Independent singer-songwriter Dan Marsh just released his latest single ‘Last Call’ with Record Union. For this track, the London-based creative drew inspiration from our Wellness Starter Pack initiative and opened up for a highly personal discussion about mental health. We checked in with Dan to talk about his new release, inspirations, the power of taking charge of his wellbeing, and the pros and cons of being an independent musician.
Tell us a bit about yourself and your music. Who is Dan Marsh?
I’m a singer-songwriter based in London from New York. Dan Marsh is a regular person showing others how flaws can be your strength. I’m not defined by my struggles, but my struggles can be defining moments to share.
What brought you to London all the way from New York?
In my early years, I received some great advice from the A&R team at a record label I had a meeting with. I was told about the open reception for eclectic artistry in the UK. And that it may be a good place to build a true fanbase. I always see the glass half full. So I took that as the high point of the meeting. Sometimes our greatest blessings are in the details but are overlooked by our expectations. So that’s when my work began. I started building my network in the UK and Europe. I still have some of those relationships now.
When and how did you fall in love with music?
When I heard Anita Baker sing ‘I Apologize’ for the first time. She has the most beautifully original voice I’ve ever heard. Her tone and delivery are masterful. I compare her voice to the saxophone, my favorite instrument. Her voice moves your soul in a whimsical way.
You have released your new single ‘Last Call’ with Record Union, and we are so happy to have you on board. What inspired this song?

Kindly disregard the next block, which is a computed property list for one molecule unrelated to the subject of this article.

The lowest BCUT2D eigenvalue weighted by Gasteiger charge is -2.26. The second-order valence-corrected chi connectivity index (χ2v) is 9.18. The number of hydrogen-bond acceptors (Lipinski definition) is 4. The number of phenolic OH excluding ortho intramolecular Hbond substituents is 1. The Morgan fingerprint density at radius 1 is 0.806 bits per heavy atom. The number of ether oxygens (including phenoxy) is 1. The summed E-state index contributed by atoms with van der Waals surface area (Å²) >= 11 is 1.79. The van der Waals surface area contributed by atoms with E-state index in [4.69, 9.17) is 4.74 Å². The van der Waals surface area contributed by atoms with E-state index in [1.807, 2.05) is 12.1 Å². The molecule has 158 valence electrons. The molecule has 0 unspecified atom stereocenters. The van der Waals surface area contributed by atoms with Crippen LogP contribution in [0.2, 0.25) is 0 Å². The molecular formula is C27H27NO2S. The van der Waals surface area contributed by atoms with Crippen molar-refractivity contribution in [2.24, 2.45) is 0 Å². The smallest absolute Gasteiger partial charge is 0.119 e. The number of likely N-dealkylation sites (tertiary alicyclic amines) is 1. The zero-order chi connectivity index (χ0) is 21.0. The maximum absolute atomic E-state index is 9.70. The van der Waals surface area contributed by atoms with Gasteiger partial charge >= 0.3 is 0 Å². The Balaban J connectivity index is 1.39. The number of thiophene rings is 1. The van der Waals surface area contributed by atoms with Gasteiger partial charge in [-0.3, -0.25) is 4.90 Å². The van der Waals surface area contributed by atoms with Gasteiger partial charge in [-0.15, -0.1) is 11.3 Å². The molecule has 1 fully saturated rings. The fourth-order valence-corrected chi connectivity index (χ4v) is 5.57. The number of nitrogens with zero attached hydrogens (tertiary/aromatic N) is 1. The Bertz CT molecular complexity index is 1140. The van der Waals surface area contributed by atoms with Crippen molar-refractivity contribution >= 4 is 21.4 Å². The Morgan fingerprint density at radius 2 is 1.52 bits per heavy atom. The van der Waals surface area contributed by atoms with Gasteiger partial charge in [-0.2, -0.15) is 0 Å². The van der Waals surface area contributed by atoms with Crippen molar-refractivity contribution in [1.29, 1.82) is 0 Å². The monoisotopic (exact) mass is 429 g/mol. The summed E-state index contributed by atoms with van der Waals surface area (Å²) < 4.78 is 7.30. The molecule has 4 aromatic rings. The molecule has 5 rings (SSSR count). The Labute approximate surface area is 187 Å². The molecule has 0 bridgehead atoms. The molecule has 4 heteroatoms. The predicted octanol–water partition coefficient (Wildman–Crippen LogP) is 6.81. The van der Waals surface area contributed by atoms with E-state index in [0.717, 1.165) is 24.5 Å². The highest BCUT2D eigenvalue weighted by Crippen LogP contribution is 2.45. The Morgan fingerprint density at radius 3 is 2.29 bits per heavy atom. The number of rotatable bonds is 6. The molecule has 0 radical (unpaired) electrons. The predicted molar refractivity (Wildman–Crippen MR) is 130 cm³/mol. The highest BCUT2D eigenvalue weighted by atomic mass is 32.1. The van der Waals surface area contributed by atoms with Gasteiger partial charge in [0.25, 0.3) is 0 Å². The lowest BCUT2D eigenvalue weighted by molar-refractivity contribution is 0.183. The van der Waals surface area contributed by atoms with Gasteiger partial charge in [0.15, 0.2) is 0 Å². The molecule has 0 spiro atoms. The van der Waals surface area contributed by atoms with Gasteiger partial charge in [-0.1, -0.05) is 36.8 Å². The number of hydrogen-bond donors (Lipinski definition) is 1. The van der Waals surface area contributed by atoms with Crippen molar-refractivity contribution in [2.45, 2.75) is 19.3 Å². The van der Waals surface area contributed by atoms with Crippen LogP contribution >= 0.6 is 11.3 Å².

Yes! And I can’t thank you all enough. ‘Last Call’ is a song dealing with suicidal thoughts and actions. I’ve lost a friend as a teen to suicide. And I’ve had two attempts myself. Once when I was 13, and later at 24 when I was homeless.
For years I didn’t know my past trauma and basis of life were triggers. I didn’t know much about mental illness. I only knew my mother had a mental illness. It wasn’t until I got help after my attempt at 24 that I was diagnosed with manic depression and bipolar disorder.
Through therapy and support from many people over the years, I’ve been able to find a healthy relationship with my mental health. The Wellness Starter Pack has been an amazing tool during these times. My most important part is the journal. I write down everything I’m grateful for, the things I love about myself. I write only the best part of my life. I’ve lived through enough bad times and have no need for them in my mind, heart, and life.
You released your new single at the end of Mental Health Awareness Month, but this conversation lives on. It’s a conversation we should be having every single day. What is your hope for ‘Last Call’?
You’re right! These efforts have to continue past this month of awareness. As I’m learning to be more transparent as an artist, I wanted to share a fully self-made song. To push against having the stresses to produce perfection in the music industry. I don’t want to shy away from real issues. And suicide isn’t a subject artist like to talk about.
I remember times when a friend could do nothing but give a hug. But the hug wouldn’t help. When my therapy group would listen to pains, but the pain didn’t go away. I hope that those who need this know that I understand and I was there too.
And to give understanding for those who don’t know what others feel and think in those low times.
A lot of your songs talk about self-worth and mental health. What inspires you the most?